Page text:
This model is a part of the ProbLab curriculum. The ProbLab Curriculum is currently under development at Northwestern's Center for Connected Learning and Computer-Based Modeling. . For more information about the ProbLab Curriculum please refer to http://ccl.northwestern.edu/curriculum/ProbLab/.
## HOW TO CITE
If you mention this model or the NetLogo software in a publication, we ask that you include the citations below.
For the model itself:
* Abrahamson, D. and Wilensky, U. (2005). NetLogo Central Limit Theorem model. http://ccl.northwestern.edu/netlogo/models/CentralLimitTheorem. Center for Connected Learning and Computer-Based Modeling, Northwestern University, Evanston, IL.
Please cite the NetLogo software as:
* Wilensky, U. (1999). NetLogo. http://ccl.northwestern.edu/netlogo/. Center for Connected Learning and Computer-Based Modeling, Northwestern University, Evanston, IL.
## COPYRIGHT AND LICENSE
Copyright 2005 Uri Wilensky.
![CC BY-NC-SA 3.0](http://ccl.northwestern.edu/images/creativecommons/byncsa.png)
This work is licensed under the Creative Commons Attribution-NonCommercial-ShareAlike 3.0 License. To view a copy of this license, visit https://creativecommons.org/licenses/by-nc-sa/3.0/ or send a letter to Creative Commons, 559 Nathan Abbott Way, Stanford, California 94305, USA.
Commercial licenses are also available. To inquire about commercial licenses, please contact Uri Wilensky at uri@northwestern.edu.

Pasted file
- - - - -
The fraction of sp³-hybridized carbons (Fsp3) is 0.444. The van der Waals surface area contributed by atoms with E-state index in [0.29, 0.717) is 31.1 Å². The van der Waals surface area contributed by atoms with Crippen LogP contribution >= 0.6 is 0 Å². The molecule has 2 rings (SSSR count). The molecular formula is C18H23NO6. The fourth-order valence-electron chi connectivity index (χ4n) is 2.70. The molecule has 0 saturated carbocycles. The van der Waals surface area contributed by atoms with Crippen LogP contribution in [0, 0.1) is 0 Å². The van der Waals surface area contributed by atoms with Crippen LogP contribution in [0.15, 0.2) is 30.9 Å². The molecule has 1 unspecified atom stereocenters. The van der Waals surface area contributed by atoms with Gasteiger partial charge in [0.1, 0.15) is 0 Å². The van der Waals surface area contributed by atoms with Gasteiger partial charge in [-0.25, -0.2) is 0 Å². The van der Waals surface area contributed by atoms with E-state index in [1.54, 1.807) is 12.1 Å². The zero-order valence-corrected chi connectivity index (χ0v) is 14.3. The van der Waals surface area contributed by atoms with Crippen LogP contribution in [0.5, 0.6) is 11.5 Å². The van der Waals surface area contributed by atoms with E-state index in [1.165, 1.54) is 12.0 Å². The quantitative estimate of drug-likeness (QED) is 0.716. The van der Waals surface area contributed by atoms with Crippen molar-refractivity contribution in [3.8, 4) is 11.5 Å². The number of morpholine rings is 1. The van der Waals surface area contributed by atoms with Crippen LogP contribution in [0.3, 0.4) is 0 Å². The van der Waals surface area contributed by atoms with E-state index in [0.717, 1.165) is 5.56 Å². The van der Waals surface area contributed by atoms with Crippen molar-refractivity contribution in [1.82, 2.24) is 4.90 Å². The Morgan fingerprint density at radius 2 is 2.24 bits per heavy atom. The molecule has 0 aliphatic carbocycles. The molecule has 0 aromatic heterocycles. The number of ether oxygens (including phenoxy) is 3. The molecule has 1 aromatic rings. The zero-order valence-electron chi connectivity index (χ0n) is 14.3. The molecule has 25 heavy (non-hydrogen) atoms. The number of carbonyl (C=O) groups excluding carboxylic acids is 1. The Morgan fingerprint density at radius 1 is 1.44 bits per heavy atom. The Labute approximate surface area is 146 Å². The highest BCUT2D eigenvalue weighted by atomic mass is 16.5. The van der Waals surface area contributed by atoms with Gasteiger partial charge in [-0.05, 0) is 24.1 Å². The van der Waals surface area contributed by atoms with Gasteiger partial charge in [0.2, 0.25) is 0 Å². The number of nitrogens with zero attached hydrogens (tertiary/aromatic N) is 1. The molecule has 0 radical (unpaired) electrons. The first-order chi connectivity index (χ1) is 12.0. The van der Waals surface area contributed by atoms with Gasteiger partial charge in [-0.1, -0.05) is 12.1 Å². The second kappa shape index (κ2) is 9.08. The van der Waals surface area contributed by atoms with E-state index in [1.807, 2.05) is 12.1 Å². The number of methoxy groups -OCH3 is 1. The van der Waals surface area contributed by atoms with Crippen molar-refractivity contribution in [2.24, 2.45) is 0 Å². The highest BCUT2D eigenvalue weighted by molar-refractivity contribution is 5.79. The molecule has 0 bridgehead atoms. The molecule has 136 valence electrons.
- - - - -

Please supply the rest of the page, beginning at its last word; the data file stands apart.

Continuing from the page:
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false
0
Circle -7500403 true true 90 90 120
face happy
false
0
Circle -7500403 true true 8 8 285
Circle -16777216 true false 60 75 60
Circle -16777216 true false 180 75 60
Polygon -16777216 true false 150 255 90 239 62 213 47 191 67 179 90 203 109 218 150 225 192 218 210 203 227 181 251 194 236 217 212 240
face neutral
false
0
Circle -7500403 true true 8 7 285
Circle -16777216 true false 60 75 60
Circle -16777216 true false 180 75 60
Rectangle -16777216 true false 60 195 240 225
face sad
false
0
Circle -7500403 true true 8 8 285
Circle -16777216 true false 60 75 60
Circle -16777216 true false 180 75 60
Polygon -16777216 true false 150 168 90 184 62 210 47 232 67 244 90 220 109 205 150 198 192 205 210 220 227 242 251 229 236 206 212 183
fish
false
0
Polygon -1 true false 44 131 21 87 15 86 0 120 15 150 0 180 13 214 20 212 45 166
Polygon -1 true false 135 195 119 235 95 218 76 210 46 204 60 165
Polygon -1 true false 75 45 83 77 71 103 86 114 166 78 135 60
Polygon -7500403 true true 30 136 151 77 226 81 280 119 292 146 292 160 287 170 270 195 195 210 151 212 30 166
Circle -16777216 true false 215 106 30
flag
false
0
Rectangle -7500403 true true 60 15 75 300
Polygon -7500403 true true 90 150 270 90 90 30
Line -7500403 true 75 135 90 135
Line -7500403 true 75 45 90 45
flower
false
0
Polygon -10899396 true false 135 120 165 165 180 210 180 240 150 300 165 300 195 240 195 195 165 135
Circle -7500403 true true 85 132 38
Circle -7500403 true true 130 147 38
Circle -7500403 true true 192 85 38
Circle -7500403 true true 85 40 38
Circle -7500403 true true 177 40 38
Circle -7500403 true true 177 132 38
Circle -7500403 true true 70 85 38
Circle -7500403 true true 130 25 38
Circle -7500403 true true 96 51 108
Circle -16777216 true false 113 68 74
Polygon -10899396 true false 189 233 219 188 249 173 279 188 234 218
Polygon -10899396 true false 180 255 150 210 105 210 75 240 135 240
house
false
0
Rectangle -7500403 true true 45 120 255 285
Rectangle -16777216 true false 120 210 180 285
Polygon -7500403 true true 15 120 150 15 285 120
Line -16777216 false 30 120 270 120
leaf
false
0